Unemployed during the Covid-19 crisis? Here’s the benefits that can help

From unemployment benefits and extended sick leave for workers to compensation programs for businesses, this is what you need to know


Data: Nebraska Department of Labor | Graphic by Chris Bowling

Unemployment claims climbed to their highest total in two years to 281,000 as businesses across the nation close their doors due to the spread of coronavirus. In Nebraska those totals rose 60 percent since Feb. 29, from 497  to 799. 

The worst is yet to come, however, and the Trump administration is asking labor officials not to report those numbers disrupting stock market progress while unemployment could reach as high as 20 percent. The trend, should the Department of Labor make those numbers available, will most likely continue in Nebraska as Governor Pete Ricketts announced restaurants should switch to delivery and curbside pickup affecting the third most popular industry in the state which employed 82,880 at the end of 2019.

But for jobless individuals around the nation, the state and federal government have offered some solutions and relaxed standards to provide increased unemployment benefits and expanded sick leave.

Those employees out of work are coming in large numbers to the Nebraska Department of Labor for unemployment benefits to tide them over in the coming weeks and potentially months.

Last week that agency announced it would do away with several unemployment application requirements as well as expedite benefits. Among the relaxed standards are waiving the need to show people are still looking for work as well as the one-week waiting period for benefits to kick in. However, after applying for benefits it can still take up to three weeks for officials to contact employers and verify the claim.

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Awarded benefits amount to 50 percent of how much workers typically make in a week with a $440 cap. Those benefits last 26 weeks or until the worker has received one-third their base period wages.

While there are no plans to expand benefits or relax standards further, the state’s Department of Labor is monitoring the pandemic’s effect on the workforce and could adjust its system accordingly, said Grace Johnson, a public information officer with the agency.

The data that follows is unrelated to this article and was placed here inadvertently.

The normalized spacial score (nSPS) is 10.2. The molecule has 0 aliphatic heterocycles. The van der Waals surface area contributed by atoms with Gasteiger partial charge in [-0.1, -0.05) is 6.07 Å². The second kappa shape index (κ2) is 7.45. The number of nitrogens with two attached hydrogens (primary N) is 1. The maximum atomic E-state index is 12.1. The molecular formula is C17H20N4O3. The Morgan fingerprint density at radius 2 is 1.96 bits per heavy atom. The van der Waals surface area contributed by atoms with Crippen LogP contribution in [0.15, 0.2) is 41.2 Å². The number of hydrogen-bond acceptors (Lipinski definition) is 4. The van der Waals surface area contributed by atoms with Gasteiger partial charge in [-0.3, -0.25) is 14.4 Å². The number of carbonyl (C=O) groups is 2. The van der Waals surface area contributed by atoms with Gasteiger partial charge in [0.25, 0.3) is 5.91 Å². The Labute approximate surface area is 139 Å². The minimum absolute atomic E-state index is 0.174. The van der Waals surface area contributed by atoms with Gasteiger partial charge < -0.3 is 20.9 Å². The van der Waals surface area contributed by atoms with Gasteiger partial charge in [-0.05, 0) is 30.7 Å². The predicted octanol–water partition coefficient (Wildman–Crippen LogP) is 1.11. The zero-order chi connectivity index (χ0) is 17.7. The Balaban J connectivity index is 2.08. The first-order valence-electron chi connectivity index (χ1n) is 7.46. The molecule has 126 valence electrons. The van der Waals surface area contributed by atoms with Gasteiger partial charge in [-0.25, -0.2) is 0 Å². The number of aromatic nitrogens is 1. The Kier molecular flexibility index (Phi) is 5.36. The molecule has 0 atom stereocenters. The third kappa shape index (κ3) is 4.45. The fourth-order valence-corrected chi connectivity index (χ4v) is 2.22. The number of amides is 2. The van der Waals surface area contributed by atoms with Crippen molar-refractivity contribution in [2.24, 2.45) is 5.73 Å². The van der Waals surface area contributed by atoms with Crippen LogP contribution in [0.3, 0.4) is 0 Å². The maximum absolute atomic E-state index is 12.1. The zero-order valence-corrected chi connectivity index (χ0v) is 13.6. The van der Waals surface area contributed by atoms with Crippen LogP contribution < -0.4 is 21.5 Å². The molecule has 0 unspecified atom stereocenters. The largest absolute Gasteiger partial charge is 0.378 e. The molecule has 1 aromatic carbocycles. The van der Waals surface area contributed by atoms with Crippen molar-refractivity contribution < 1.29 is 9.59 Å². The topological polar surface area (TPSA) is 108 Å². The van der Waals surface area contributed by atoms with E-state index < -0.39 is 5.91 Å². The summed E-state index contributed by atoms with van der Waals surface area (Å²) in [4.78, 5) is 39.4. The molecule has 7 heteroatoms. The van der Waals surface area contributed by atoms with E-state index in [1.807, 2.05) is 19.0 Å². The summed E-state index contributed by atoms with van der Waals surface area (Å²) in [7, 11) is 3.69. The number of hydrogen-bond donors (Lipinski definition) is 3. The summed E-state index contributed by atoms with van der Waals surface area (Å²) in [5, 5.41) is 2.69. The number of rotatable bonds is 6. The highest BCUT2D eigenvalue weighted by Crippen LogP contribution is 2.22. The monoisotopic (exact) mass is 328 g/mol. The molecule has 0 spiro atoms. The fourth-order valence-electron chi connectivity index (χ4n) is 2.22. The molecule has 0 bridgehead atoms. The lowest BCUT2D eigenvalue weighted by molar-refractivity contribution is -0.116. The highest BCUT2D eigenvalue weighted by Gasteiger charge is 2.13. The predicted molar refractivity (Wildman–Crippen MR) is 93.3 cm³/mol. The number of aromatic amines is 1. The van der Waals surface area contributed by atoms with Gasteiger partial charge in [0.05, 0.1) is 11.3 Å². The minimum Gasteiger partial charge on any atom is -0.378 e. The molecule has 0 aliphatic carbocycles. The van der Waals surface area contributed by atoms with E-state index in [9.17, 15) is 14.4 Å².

“Especially with this situation as it’s evolving so quickly there could be something that comes up that requires a change, we just don’t know,” she said.

For employers weighing layoffs, the Nebraska Department of Labor also offers the short-time compensation program. This alternative to layoffs allows employers to maintain their workforce by filling pay gaps with unemployment benefits as they cut hours.

In addition, a new law signed into effect Wednesday, expands paid sick leave nationally. It’s the first time the United States has had federally mandated sick leave. This law applies to most workers at mid-sized to small companies as well nonprofits and government agencies. It also includes 12 weeks of sick leave for those caring for children.

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The extension, however, does not apply to 48 percent of workers who work at companies with more than 500 employees. Employers can also decline sick leave if it affects healthcare workers, first responders and others on the front lines of the crisis.

Those on leave would receive their usual pay with a cap of $511 a day. The federal government will reimburse employers those funds in the form of a payroll tax credit.

You’ll be able to access this paid leave after April 2 when the Labor Department releases guidelines to businesses on how much employees should receive.

If you’re currently unemployed or fear you may face unemployment, here’s a guide to what you need to apply for benefits.

  • Go online to neworks.nebraska.gov and create an account
  • To apply allot about an hour of time and gather a variety of information including:
    • Your Social Security Number
    • Home mailing address, zip code and county you live in
    • Telephone number
    • Your email address
    • Driver’s license number or State ID card number
    • If you select direct deposit, your bank routing number and account number
    • The company names for all your employers from the past 18 months as they appear on your paycheck stubs or W-2 forms
    • Complete mailing addresses of employers, including ZIP code and the city in which the business is physically located
    • Your start and end dates with each employer, including month, day, and year
    • Your reason for leaving each employer (lack of work, voluntary quit, discharge, leave of absence)
    • Employment authorization number and expiration date (if a non-citizen)
    • If you served in the military the past 18 months, DD 214 Member #4 Form
    • If you worked for the federal government as a civilian employee in the last 18 months, Standard Form 8 or Standard Form 50. Also, compile your total wages earned with the federal employer in the last 18 months and indicate how you were paid (hourly, weekly, and monthly).

 


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